Mon, 01 Aug 1994

The message of the bombs

The three recent bomb attacks targeting Jews in Buenos Aires and London show that anti-Israeli guerrillas have partially shifted their battlefield from the Middle East to Western countries. By escalating their terrorist activities, the attackers -- who are yet to be identified -- have clearly showed the world that they want to derail the peace train which is moving at ever higher speeds in the Middle East.

Syria has been enticed to enter the peace process and Israeli Prime Minister Yitzhak Rabin has put more trust in Damascus leader Hafez Assad than in Palestinian Yasser Arafat. At least, in Rabin's mind, Assad has never disappointed him.

However, the anti-Israeli groups might well view the three bombs as elements in their most successful operation. The two bombs which exploded in London last week, aside from the attack in Argentina, whose intelligence service is far from effective, show that an advanced country, which is known for its sophisticated intelligence network, can now easily fall prey to the onslaughts of frustrated urban guerrillas. The failure of the British to prevent the second bombing, which happened less than 24 hours after the first car bomb exploded near the Israeli embassy on Tuesday, leaves many people asking why such attacks could have happened in a country which has long waged anti-urban guerrilla warfare against the IRA fighters.

The second attack terrified Jews living in 100 centers in Britain and convinced them they had to worry about their own safety.

The failure to anticipate the second attack could spur the guerrilla groups to try more bombings in other advanced countries, where Jews are actively raising funds for what certain of their groups see as financing terrorist acts against the Arab people. And guerrilla groups, advocating opposing views, in many parts of the world have long believed that terrorism, which seems brutal to some people, is an effective weapon for the oppressed.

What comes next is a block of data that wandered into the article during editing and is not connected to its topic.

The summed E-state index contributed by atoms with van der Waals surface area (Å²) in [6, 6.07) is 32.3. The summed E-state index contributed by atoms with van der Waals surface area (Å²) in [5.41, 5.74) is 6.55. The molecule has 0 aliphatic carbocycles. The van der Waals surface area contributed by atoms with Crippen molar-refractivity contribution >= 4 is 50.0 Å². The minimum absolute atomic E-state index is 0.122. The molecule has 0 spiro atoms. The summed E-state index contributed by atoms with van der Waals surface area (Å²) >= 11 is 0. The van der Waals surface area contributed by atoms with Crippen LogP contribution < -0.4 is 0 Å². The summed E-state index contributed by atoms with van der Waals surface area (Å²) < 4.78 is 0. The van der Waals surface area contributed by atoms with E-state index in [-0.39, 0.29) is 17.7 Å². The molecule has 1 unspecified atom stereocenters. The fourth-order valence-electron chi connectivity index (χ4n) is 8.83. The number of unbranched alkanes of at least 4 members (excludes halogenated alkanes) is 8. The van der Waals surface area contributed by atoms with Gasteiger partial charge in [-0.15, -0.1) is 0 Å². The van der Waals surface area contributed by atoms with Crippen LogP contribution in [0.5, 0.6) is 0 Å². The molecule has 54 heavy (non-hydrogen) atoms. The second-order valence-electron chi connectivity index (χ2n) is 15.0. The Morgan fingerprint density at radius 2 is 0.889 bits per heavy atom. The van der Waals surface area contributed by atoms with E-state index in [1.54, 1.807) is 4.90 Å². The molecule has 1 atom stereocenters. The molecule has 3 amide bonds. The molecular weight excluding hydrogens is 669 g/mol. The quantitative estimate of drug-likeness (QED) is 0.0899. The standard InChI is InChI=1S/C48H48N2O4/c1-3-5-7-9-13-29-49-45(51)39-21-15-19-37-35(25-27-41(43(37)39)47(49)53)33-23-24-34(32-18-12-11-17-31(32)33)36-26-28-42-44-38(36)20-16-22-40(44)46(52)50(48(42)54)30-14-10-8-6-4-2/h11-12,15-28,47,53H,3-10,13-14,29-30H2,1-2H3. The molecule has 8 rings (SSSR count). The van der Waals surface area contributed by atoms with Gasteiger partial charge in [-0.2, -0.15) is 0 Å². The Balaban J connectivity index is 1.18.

And the anti-Israeli elements in Middle East continue to be concerned by the shadow of Israeli hegemony in the Middle East even though Israel and the Arab states have taken steps to live in peace. They see the peace agreement concluded between Yasser Arafat and Rabin in Washington last year as benefiting the Israelis more than the Palestinians because it will strengthen the Jewish state's position as a superpower in the region. With such a peace process, they believe, Israel might cease to dominate Middle East politics, but will be stronger in the regional economy.

Any frustration on the part of the anti-peace groups will eventually challenge Arafat's authority in Gaza and Jericho. The best way for the Palestinian leader to prevent the unwanted trouble is to make his government effective by vigorously reconstructing the regions under his authority.

Arafat clearly needs to set up a national development mechanism so that Western countries, which have promised financial aid, will be convinced of the effectiveness of his administration. His failure to do so will disillusion his own people concerning their newly-gained sovereignty.